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Lord Avebury: I agree with the noble Lord. There should be some provision of this kind. But he is talking about one aspect of additional costs imposed by the late-night economy. It could be extended to other areas such as the effect on health, street cleaning, graffiti and all the things associated with the presence of large numbers of young people in an area where they are not particularly well supervised.

With regard to policing in central London, when I recently had the privilege of visiting West End Central and Charing Cross police districts with the chief inspector, I was told how resources were provided. In the case of Charing Cross, officers were asked to volunteer for permanent night duty instead of the several nights on, several nights off, they had been working previously. It was found that that system was much more acceptable to the officers concerned and that, by having 13 officers on duty all night, they were able to provide a far more effective service. Absence due to sickness among the officers concerned went right down, as the Committee may imagine. When they did not suffer jet lag twice a week they were much more likely to remain on the job.

I congratulate the police on the way they have coped with some of the problems in central London—but at severe cost, as the noble Lord, Lord Harris, mentioned. That will be the case in every area where we have the late-night economy. Inevitably, the more premises are open throughout the night, the more police officers will be required and the higher will be the cost imposed.

When I asked the Minister about the levels of crime in the Charing Cross and West End Central police districts on December 19th, she said, at cols. 784-5, that she would be cautious as a social scientist about connecting any differentials shown by the analysis for which I asked with late-night drinking because many other factors entered the causation of violent crime.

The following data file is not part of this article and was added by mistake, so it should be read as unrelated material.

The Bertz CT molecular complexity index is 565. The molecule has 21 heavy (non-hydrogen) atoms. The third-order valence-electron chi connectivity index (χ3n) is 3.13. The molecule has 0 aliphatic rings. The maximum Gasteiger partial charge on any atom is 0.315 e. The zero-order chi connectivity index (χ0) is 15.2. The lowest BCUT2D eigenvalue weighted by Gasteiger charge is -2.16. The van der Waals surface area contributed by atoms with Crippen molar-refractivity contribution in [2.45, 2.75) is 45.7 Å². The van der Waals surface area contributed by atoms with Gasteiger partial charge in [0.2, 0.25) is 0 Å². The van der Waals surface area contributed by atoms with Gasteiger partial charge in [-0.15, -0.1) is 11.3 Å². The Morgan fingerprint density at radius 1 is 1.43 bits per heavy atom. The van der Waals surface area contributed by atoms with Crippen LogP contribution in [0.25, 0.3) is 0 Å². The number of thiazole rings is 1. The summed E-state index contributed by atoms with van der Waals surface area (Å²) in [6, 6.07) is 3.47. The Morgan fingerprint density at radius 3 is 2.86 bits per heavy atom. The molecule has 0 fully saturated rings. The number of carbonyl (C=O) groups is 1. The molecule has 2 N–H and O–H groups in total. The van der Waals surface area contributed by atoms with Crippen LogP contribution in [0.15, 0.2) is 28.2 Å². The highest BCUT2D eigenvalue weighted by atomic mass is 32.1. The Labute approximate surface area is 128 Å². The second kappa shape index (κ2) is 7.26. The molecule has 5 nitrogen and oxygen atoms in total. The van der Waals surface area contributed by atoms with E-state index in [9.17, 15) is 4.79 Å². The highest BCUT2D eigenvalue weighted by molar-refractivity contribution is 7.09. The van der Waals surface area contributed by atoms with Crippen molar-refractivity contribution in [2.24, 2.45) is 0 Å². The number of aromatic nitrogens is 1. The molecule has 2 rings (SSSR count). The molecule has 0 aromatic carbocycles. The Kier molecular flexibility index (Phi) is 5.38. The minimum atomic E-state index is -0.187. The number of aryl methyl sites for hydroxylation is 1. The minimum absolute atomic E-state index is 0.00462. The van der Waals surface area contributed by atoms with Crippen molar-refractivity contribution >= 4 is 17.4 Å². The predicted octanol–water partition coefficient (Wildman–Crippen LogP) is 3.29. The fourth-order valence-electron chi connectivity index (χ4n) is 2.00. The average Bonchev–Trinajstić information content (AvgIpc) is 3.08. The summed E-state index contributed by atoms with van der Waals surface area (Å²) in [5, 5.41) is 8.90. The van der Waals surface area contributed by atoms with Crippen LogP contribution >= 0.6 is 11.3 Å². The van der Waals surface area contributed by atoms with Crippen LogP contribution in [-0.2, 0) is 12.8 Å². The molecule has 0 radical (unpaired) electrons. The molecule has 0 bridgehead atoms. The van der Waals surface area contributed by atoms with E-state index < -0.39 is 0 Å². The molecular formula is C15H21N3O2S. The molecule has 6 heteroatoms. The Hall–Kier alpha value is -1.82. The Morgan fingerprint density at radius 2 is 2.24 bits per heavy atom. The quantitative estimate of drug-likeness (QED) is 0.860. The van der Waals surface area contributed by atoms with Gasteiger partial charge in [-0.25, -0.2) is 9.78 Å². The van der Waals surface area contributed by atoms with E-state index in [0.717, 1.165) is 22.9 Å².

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Ideally, what would be useful—I have written to the Minister to suggest this—would be to consider figures relating to a variety of police districts in which there is a concentration of late-night drinking establishments to ensure that there are no local variables peculiar to the West End Central and Charing Cross areas. When the Minister comes to make the inquiries she promised me, I should be grateful if she widens their scope accordingly.

The Minister went on to discuss drunkenness in particular. That is an extremely bad guide to the level of offences associated with the late-night economy because it is so closely connected with the propensity of the police to arrest people for that offence. The figures in Scotland show that clearly. In 1979, there were 13,626 drunkenness offenders; in 1999, there were 478. As a matter of common observation, drunkenness has not been virtually eliminated in Scotland during that period. There is clearly more of it than there was.